Lang earned his medical degree from the Pennsylvania State University School of Medicine. He completed a residency in general surgery at PinnacleHealth Hospital in Harrisburg, Pa., and then completed a colon and rectal surgery fellowship at the William Beaumont Hospital in Royal Oak, Michigan. 

Before moving to Sitka, Lang served in the United States Public Health Service Commissioned Corps as the chief of surgery at the Claremore Indian Health Service Hospital in Claremore, Oklahoma, as well as clinical director for FCI Herlong in Herlong, California. Lang has also worked in VA hospitals in Temple, Texas, and Asheville, N.C.; in addition to private practice in Texas and Pennsylvania. 

His professional interests include the full spectrum of general and colorectal surgery, specifically endoscopy, laparoscopic surgery, and management of inflammatory bowel disease. Lang has a special interest in performing colon cancer screening, rural general surgery, and optimizing the health of the Native American and Alaskan Native people.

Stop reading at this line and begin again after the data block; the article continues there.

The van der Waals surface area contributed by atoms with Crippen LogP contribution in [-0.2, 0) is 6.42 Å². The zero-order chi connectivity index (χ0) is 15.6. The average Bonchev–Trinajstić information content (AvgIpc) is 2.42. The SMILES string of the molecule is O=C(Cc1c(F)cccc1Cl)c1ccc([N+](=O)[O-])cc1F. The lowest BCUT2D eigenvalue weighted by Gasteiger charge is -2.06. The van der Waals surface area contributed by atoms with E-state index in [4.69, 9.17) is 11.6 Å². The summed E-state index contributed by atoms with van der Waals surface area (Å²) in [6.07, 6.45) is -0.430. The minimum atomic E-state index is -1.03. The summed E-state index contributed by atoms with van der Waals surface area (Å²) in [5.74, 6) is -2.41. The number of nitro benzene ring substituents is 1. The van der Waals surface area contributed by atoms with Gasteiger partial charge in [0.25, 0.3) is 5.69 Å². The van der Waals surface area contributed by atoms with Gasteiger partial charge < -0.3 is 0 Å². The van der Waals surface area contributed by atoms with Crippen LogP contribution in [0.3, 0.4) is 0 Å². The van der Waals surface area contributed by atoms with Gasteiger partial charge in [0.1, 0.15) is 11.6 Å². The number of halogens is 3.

When he is not working, Lang enjoys spending time with his wife and daughter, reading science fiction, watching college football, and fishing.

“We are excited to have Dr. Lang as part of our team; he brings to the table 15 years of experience in general surgery,’’ said Mt. Edgecumbe Hospital Administrator Jeffrey Prater. ‘‘Dr. Lang will make an excellent addition to our surgical department for the people we serve.”


All Saints Sunday

Service at St. Peter’s

St. Peter’s by-the-Sea Episcopal Church invites the community to special services 8 a.m. and 10 a.m. Sunday, Nov. 1, to celebrate All Saints Sunday.